Saturday 24 July 2010

St Mary Magdalen and Altar Servers

“Three saints," said our Lord to St. Bridget of Sweden, "have been more pleasing to me than all others: Mary my mother, John the Baptist, and Mary Magdalen.” The Fathers tell us that Magdalen is a type of the Gentile Church called from the depths of sin to perfect holiness; and indeed, better than any other, she personifies both the wanderings and the love of the human race, espoused by the word of God.

Dom Guéranger, The Liturgical Year, entry for the Feast of St Mary Magdalen, 22nd July.

"When he was in Bethania, in the house of Simon the leper, and was at meat, there came a woman having an alabaster box of ointment of precious spikenard: and breaking the alabaster box, she poured it out upon his head. Now there were some that had indignation within themselves, and said: Why was this waste of the ointment made? For this ointment might have been sold for more than three hundred pence, and given to the poor. And they murmured against her. But Jesus said: Let her alone, why do you molest her? She hath wrought a good work upon me. For the poor you have always with you: and whensoever you will, you may do them good: but me you have not always. She hath done what she could: she is come beforehand to anoint my body for burial. Amen, I say to you, wheresoever this gospel shall be preached in the whole world, that also which she hath done, shall be told for a memorial of her.”
Gospel of St Mark 14:3-9

St Mary Magdalen deserves a high place of respect among the female saints to be revered by altar servers. As the words of the Gospel make clear, she served Him in person, with great attentiveness, in the days before His Passion and death. She served Him with great love, with great penitence, and with deep devotion. She did not spare cost, but offered up the alabaster box and the precious ointment - worth almost a year's wages to a labourer - to show honour to Our Lord. Some of the bystanders - including the apostle Judas Iscariot - were scandalized by this devotion, and Judas immediately after went to the Chief Priests, to betray Our Lord for silver.
Altar servers must also serve Our Lord with attentiveness, penitence, love and deep devotion. In this, we may imitate St Mary Magdalen. It is also a fact that there are many in the world today - including apostolic men who are called to know better - who are scandalized by the love and attention shown to Our Lord in the traditional liturgy of the Church. Like their predecessor, they are more concerned with worldly matters - feeding the poor, reforming society, the good opinion of the World - than with the service of Our Lord. Thus, despite their good intentions, they miss the point, and betray Our Lord.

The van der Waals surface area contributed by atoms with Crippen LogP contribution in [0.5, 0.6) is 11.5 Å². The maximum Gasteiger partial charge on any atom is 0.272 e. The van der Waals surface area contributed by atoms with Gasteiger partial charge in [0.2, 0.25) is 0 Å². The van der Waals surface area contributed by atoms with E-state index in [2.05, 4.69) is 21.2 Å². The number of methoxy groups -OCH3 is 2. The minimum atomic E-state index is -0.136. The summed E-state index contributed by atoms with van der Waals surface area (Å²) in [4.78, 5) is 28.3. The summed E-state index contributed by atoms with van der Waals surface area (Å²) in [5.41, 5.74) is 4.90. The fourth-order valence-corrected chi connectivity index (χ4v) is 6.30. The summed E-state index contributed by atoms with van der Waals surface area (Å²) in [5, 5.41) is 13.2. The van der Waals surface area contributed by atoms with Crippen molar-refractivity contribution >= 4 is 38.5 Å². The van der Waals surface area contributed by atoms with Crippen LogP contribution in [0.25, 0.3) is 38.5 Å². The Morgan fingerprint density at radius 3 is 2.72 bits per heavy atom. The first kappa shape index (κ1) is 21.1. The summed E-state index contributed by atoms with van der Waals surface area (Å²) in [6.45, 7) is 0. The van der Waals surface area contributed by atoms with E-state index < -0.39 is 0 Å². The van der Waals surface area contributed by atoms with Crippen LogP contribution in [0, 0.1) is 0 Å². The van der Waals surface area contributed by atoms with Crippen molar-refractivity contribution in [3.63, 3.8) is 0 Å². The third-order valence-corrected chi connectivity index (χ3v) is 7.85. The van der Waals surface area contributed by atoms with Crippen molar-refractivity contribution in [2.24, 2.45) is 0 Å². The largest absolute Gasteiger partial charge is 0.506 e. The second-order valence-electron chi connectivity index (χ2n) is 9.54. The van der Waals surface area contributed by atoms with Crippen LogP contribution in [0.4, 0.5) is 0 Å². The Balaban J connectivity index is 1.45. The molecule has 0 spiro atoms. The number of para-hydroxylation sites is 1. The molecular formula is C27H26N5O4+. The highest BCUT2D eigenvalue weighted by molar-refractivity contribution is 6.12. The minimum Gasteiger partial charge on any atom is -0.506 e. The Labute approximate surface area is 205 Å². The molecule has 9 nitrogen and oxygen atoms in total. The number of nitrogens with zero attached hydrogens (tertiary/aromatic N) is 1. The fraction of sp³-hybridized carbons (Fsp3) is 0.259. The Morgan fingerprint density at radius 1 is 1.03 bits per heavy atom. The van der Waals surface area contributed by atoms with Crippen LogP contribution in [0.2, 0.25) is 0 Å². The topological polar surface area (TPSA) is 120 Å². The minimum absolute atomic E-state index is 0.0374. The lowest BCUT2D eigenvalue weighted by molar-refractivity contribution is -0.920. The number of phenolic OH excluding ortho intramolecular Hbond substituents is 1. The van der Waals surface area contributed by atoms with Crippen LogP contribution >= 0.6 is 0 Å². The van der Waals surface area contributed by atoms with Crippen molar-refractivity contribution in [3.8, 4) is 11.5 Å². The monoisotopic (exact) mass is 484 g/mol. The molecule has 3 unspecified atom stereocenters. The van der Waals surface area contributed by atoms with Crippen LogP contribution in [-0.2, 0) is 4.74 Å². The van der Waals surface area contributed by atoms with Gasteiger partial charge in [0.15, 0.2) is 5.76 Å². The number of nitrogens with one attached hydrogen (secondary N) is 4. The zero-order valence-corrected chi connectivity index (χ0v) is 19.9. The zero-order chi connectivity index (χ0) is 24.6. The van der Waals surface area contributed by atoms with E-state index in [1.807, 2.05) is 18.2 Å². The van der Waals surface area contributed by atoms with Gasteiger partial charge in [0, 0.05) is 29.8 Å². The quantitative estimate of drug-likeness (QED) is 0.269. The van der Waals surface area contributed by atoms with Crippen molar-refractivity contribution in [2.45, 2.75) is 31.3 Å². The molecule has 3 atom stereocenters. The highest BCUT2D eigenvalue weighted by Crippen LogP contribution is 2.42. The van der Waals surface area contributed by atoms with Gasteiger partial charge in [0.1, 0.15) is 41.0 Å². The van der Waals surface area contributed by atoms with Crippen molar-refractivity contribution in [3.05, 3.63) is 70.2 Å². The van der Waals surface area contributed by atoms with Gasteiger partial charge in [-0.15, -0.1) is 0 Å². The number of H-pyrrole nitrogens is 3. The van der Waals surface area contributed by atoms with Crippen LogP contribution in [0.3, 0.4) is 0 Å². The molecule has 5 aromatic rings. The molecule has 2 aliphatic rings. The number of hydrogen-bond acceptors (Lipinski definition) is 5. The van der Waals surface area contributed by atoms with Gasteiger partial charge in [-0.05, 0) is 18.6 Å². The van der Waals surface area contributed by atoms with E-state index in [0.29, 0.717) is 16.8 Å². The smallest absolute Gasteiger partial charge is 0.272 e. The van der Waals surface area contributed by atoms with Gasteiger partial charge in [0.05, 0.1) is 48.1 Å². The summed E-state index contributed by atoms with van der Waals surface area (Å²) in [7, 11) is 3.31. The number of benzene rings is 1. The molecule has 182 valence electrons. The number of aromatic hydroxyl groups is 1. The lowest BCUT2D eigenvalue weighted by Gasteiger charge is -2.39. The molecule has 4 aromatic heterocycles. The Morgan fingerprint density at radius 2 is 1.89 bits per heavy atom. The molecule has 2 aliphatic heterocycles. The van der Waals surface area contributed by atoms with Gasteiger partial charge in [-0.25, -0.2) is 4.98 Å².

The good altar server will do the opposite of these modern day Judases, and imitate St Mary Magdalen. Let us by unsparing in our attention to the service of Our Lord. Let us give Him the best we can offer. As altar servers, let us be "fidelis usque ad mortem" and commit ourselves to the service of our Eucharistic Lord all the days of our life.
Here is a prayer before Communion, which is easily memorized, and expresses well the dispositions we should have before approaching the Sacrament. It recognizes that we cannot, of ourselves, make ourselves worthy to receive Our Lord - only His grace can do that. We also need the intercession of the saints, especially His Blessed Mother, to enable us to approach the Sacrament without shame.
"Oh Lord, may I receive Thee in Holy Communion with the purity, humility, and devotion with which Thy Blessed Mother did receive Thee; with the penitence and love with which Holy Magdalen did receive Thee; and with the spirit and fervour of all the saints."
Finally, here is the Office hymn to St Mary Magdalen, written for the Roman Breviary by St Robert Bellarmine in the early 17th century, and translated by the Oratorian Fr Edward Caswall:

Father of lights, one glance of Thine,
Whose eyes the universe control,
Fills Magdalen with holy love,
And melts the ice within her soul.

Her precious ointment forth she brings,
Upon those sacred feet to pour;
She washes them with burning tears, 
And with her hair she wipes them o'er.

Impassioned to the Cross she clings,
Nor fears beside the tomb to stay;
Naught of the ruffian guard she recks,
For love has cast all fear away.

O Christ, Thou very love itself,
Blest hope of man through Thee forgiven,
So touch our spirits from above,
So purify our souls for heaven.

To God the Father, with the Son,
And Holy Paraclete, with Thee,
As evermore hath been before,
Be glory through eternity.

1 comment:

  1. A splendidly inspiring post !

    May we all emulate S. Mary Magdalen in her bottomless generosity of spirit, and her absolute devotion to Our Blessed Lord . . . and if He says to us, too, 'Noli Me tangere', let us realize that this is only to prevent us clinging to His earthly form, that we may not be delayed in joining Him in His heavenly kingdom.